Way Too Cool is a 50k trail run that starts and ends in Cool, California. It runs along the American River and on parts of the Western States course. I’d entered the lottery in early December along with most of my trail running friends. I had gotten caught up in the excitement with them but by the time January rolled around that had worn off and my level of interest in the race had dropped to zero. I didn’t want to do it.
North Face 50 Mile in December had knocked the mental stuffing out of me and I was rebelling against stepping foot anywhere near familiar territory. All I wanted to do was explore so a repeat race didn’t appeal to me in the slightest. But I paid my money so I was committed.
I spent January and February highlighting my Mt. Tam trail map with all the new trails I had covered. It was beautiful and it was fun even when we’d get a little lost or found ourselves crawling up slopes so steep we were almost on hands and knees. It was awesome and ridiculous. That I was also getting training in and having a great time was entirely the point. By the time Way Too Cool rolled around I wasn’t annoyed anymore that I had signed up. It was going to be a great road trip and a wonderful experience shared with two friends who’d never done it before. And I also started thinking PR.
The course is benign compared to the races in the Marin Headlands and Mt. Tam so it’s as good a place as any to set a PR. It’s still got 4,800 feet of gain with a nasty climb called Goat Hill at the marathon point that looks like the edge of a cliff on most elevation profiles. Even after Goat Hill it’s no easy cruise to the finish as there are several climbs that feel like body punches concluding with a half mile climb as a parting shot right before the end.
Last year I aimed for a PR and got it, but it was a train wreck getting there. I paced myself so poorly that by the time I got to the last aid station only 1.4 miles from the finish I felt terrible and had descended into such a deep black hole that I wanted to quit. Just put me in a car and drive me back to the finish I stated to the woman trying to help me. Everything had been going well (or so I thought) when the wheels fell off in epic fashion around mile 25. My stomach hated me and my legs had turned to lead. I ended up walking a lot of those final miles. I’d never experienced such a dramatic turn for the worse and I didn’t know how to handle it. Fortunately, the volunteer babysitting my whiny ass was unsympathetic, made me take a Tums and kicked me out of the aid station. I managed to get the PR but I was not very happy about it.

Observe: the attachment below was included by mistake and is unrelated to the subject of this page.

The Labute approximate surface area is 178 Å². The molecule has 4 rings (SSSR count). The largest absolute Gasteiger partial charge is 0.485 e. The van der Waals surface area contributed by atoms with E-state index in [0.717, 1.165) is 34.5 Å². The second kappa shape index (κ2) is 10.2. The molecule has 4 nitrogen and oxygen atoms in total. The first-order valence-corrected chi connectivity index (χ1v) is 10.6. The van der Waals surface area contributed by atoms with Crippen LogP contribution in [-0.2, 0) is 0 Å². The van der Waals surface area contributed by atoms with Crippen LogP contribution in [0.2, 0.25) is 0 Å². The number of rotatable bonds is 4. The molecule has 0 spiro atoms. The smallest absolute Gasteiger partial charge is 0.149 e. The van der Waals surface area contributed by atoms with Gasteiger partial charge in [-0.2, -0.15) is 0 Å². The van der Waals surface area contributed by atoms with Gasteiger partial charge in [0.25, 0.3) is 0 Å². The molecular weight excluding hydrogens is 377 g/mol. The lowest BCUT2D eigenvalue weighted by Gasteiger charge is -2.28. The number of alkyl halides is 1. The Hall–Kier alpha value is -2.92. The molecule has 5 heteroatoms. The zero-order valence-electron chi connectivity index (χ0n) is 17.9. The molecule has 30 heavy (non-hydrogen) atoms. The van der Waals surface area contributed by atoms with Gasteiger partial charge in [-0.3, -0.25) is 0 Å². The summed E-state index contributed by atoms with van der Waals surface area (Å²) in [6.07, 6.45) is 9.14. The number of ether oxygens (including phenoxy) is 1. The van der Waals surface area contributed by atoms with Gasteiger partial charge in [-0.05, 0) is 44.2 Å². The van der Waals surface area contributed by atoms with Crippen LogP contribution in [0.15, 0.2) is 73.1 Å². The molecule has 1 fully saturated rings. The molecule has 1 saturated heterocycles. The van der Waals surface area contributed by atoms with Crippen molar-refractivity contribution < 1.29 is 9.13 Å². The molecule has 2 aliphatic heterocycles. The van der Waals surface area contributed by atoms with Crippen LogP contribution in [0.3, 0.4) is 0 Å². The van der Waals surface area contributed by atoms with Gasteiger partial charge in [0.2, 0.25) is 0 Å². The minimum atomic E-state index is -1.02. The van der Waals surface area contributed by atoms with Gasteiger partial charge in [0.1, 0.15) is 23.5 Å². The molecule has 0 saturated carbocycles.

This year I was determined to do things differently and employ a better race strategy than my previous “go hard until you blow up spectacularly” plan. I set up some goals for myself:
(1) Keep an even effort throughout the race and remember that what feels easy at mile 5 will feel hard at mile 20 and monumental at mile 30.
(2) Move through the aid stations efficiently. There is no free lunch but not lingering at an AS is pretty darn close.
(3) Get a PR.
I figured if I executed (1) and (2) I stood a good chance of getting (3). Despite my less than stellar approach to the PR last year, I knew it would still be a tough time for me to beat.
Miles 1 – 27 went by without incident. I was fueling well, the weather was perfect and I was motoring along clicking off the miles. When mile 28 rolled around things changed. I was moving well enough but I felt strange. I was starting to feel really tired and mildly dizzy. I was on a runnable, pretty, tree lined single track – the type of terrain that’s right in my wheelhouse, but I was struggling. I was still on pace for a PR but I knew from last year how quickly things could head south. As I was going through my mental check list of what might be going on and coming up with nothing of substance (no pain, stomach was ok), just a generic “I don’t feel good”, another voice entered my head that stated matter-of-factly – It’s not supposed to feel good.
Geez, now that’s cold. Once I got over the initial shock of “where did THAT come from” I reminded myself that I wasn’t treating this race like a training run. There are times for that but this wasn’t one of them. I was putting in an effort that was hard and uncomfortable and getting more so by the minute. I wasn’t going to let that PR slip through my fingers without a fight. I just had to keep it together for a few more miles. I passed that infamous last aid station at 1.4 miles to go and this time I wasn’t asking for a ride in. I slogged up the last climb and finally found myself on flat fire road and could hear the announcer and see the finisher’s arch in the distance.
Home free! Or so I thought. I rounded the second to last turn of the dirt road trying to go as fast as I could and ended up hitting the deck hard. Really? I make it through the entire race floating on the rocky, rooty stuff and bite it on the flat? One choice expletive later, I popped up covered in dirt; bruised and bleeding. Yet more skin and blood paid as tribute to the trail running gods. It’s becoming a familiar ritual. My head was clearly moving faster than my feet at this point. I quickly regrouped and made as mad a dash for the finish line as I could muster.
In the end, I had my PR in one hand and my frog cupcake, a WTC signature finisher’s reward, in the other. And I wasn’t grumpy about it this time.